This Virtual Wedding at The Ludlow Hotel in New York City Included a Champagne Toast in a Bathtub
Emilie and Obinna had a completely virtual wedding at The Ludlow in New York City. Beyond their officiant, Emilie and Obinna were the only in-person attendees for their rooftop wedding ceremony which was followed by a virtual dance party. However, despite most guests having to attend remotely, that didn't stop the couple from including their loved ones in their big day—Emilie actually had some dried flowers from her mother's wedding day included in her bouquet and even tied the bouquet with the same ribbon her mother had used. "We knew we didn't want a big wedding," explains Emilie. "Prior to the pandemic, we talked about a City Hall wedding and then restaurant hopping to some of our favorite places. City Hall was still closed when we got engaged, so we planned our own elopement day and included all our friends and family from across the globe over Zoom. It was a great compromise to get the intimate and special day we wanted, but still include our nearest and dearest. We got married in the neighborhood where we first met, which also held a lot of memories from each of our histories living in New York City. We chose the 4-year anniversary of our first date, just to pile on some more sentimentality. The whole wedding was really a collaborative project between Obinna and myself. We chose everything together and really worked to make sure the day represented us both and that we felt great about it."
The couple mainly allowed the charm of Manhattan to serve as the decor and backdrop for the wedding. However, they also wanted the virtual guest experience to be a special one and so they collaborated on lots of details, from curated music to a virtual program, to ensure remote attendees felt included. "Obinna and I collaborated on the virtual visuals for the day. We made a slideshow of pictures from baby days to the current. I created and shot the backgrounds, then Obinna worked on the design. We also made our own virtual wedding program—Obinna did the graphic design and I drew a map of the neighborhood highlighting locations of note—the bar where we had our first date, a few favorite restaurants, Obinna's apartment and the Ludlow Hotel where we got married. We also spent a long time crafting the perfect playlist together. We really wanted to set a great tone and experience for our virtual guests."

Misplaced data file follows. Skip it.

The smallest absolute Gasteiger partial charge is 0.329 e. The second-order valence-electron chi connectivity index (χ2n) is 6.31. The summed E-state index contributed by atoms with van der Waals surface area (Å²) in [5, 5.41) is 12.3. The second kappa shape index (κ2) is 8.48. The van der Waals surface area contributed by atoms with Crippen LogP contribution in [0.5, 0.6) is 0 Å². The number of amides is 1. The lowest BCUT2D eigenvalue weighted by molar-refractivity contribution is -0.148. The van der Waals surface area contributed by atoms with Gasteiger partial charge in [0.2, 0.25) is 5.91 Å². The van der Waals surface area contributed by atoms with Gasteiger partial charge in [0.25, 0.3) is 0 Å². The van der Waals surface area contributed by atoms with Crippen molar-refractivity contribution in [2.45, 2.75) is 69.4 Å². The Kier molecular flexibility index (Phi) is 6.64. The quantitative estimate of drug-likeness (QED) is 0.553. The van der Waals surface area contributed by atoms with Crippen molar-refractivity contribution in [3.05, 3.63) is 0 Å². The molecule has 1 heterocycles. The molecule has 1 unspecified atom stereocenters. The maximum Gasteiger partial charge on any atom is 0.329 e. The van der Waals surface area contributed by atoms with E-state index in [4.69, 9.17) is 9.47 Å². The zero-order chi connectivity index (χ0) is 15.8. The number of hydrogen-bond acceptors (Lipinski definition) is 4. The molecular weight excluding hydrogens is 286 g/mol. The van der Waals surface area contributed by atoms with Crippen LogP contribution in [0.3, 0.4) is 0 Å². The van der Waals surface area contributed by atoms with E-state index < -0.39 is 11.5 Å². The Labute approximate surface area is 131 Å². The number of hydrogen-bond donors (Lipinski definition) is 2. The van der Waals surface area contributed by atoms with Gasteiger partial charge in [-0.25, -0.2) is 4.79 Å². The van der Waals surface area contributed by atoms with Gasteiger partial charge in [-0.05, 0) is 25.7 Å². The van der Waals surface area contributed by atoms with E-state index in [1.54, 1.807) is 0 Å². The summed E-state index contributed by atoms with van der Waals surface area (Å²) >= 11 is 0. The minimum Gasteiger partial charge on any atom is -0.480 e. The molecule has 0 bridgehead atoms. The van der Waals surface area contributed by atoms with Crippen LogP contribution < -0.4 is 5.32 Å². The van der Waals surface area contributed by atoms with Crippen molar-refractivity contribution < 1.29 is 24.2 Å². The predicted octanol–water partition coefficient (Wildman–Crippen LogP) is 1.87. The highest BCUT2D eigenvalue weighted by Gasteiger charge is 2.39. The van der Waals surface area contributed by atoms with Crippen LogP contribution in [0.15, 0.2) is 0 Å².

The few floral details the couple included were another special way they managed to include family members who couldn't be present on the wedding day. "I did all the flowers for our wedding myself," explains Emilie. "Thanks to a few friends and my mom, I had elements from several special places. A friend in Maine sent me some dried flowers from a farm I work at in the summertime. My mom sent me some branches and dried bits from the woods around my childhood home. I had some dried flowers from my parents wedding and I dried and saved the first flowers Obinna sent to me. I combined all these special items with a mix of spring flowers in whites, dark purples and a few pops of yellow daffodils. I used some dried palms and lots of calla lilies, as a nod to Obinna's Nigerian heritage. All the vessels were either family heirlooms or made by friends."
Looking back on their intimate virtual wedding in New York City, Emilie encourages current to-be-weds to "remember what is most important—starting a life with the person you love. We leaned on each other to make all the choices and decisions, which brought us even closer leading up to the wedding."